"I am accusing Barnes of being coy about his theism and his theism is relevant because of his fixation with Fine Tuning. He knows as well as I do that for anyone to be at all credible as a proponent of Fine Tuning they have to be working from a purely scientific background... If Barnes is a raving theist with apologetic aspirations, then his interest in Fine Tuning is tainted..."

    It's tainted if, and only if, his published works contain specific errors and/or omissions that impact his conclusions and are a direct consequence of his theism. You haven't come anywhere near to demonstrating this.

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  2. "Scott's complaint, as far as I can work out, relates to either my accusation that Barnes is a theist (thus pointing out that his work on Fine Tuning is tainted by his theistic partisanship) or my pointing out that Barnes is compromised by his association with Templeton. Is either of these a case of poisoning the well? I don't think so. Let's look at Scott's link to the Wikipedia entry on what he calls the 'poisoning the well fallacy'... It's not strictly speaking a fallacy after all, but a rhetorical device... Poisoning the well is supposed to be pre-emptive. Nothing I've provided about Barnes has been pre-emptive. Also, going from the example provided by Wikipedia, the poisoning has to be irrelevant to issue at hand – and Barnes' theism is not irrelevant to the issue at hand."

    Go back and read the Wikipedia article again carefully, and you'll see that poisoning the well arguments are based on unfavorable information that can be either true or false, relevant or irrelevant (Structure section, first form, point 1). To establish relevance you need to show exactly where, and how Luke's published works are invalidated by his belief in God. Since you have not, there are only two valid motives for drawing attention to it; a) To undermine trust in his work without actually doing so, or; b) To make yourself feel good by belittling him. You don't strike me as either a bully or a coward, so b) is out. And a) is pre-emptive, and this is a textbook example of poisoning the well. BTW, Wikipedia also has a List of Fallacies. Rhetorical or not, Poisoning the Well is listed there under Red Herrings -> Ad Hominem.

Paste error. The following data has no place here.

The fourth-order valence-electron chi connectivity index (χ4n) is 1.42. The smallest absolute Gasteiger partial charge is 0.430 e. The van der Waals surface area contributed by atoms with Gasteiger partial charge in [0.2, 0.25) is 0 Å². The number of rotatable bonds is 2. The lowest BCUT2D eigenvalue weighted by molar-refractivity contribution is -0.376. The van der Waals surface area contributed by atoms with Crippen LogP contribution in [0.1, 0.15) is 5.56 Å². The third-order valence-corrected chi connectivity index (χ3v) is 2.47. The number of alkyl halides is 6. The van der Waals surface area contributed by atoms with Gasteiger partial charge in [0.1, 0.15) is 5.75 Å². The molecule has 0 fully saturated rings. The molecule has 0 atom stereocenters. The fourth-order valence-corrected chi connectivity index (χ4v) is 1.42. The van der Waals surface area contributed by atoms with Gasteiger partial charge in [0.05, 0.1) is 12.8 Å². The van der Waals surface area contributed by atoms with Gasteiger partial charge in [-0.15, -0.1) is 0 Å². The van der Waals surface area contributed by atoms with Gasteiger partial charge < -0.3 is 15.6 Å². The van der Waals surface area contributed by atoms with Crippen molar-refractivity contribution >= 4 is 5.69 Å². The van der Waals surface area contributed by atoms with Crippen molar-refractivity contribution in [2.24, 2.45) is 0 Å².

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  3. "I'd also like to point out that, in pointing out my anonymity the way Scott did, he may well have been attempting a bit of well-poisoning himself – perhaps as a demonstration of how they could be turned against me 'with a great deal of force': You shouldn't listen to this guy, he's hasn't got a detailed history of himself on his blog and he hasn't told everyone his name! ... My arguments don't rest on my personal history or my name, Mr Church, so your attempts fail."

    You're missing the point. I never said your arguments rest on your name or personal history, nor was I trying to poison your well (it's a fallacy, remember?). What I said was that by poisoning the well you're relying on an argument that, even if it weren't a fallacy, could also be used against you. You aren't just shooting yourself in the foot... you're doing so twice. Which is precisely why I think you should stay away from this sort of argument. ;-)

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  4. "I was going to protest loudly about the list of crimes tacked onto the end of this comment, but it appears that Scott has protected himself by being vague as to who has committed these crimes. At least the links he provides, when he provides them, indicate that there were other suspects (Richard Dawkins in one cherry picked example – the arguments in the God Delusion do not hinge on the specifics regarding the ravings of Pat Robinson – and Lawrence Krauss in another)."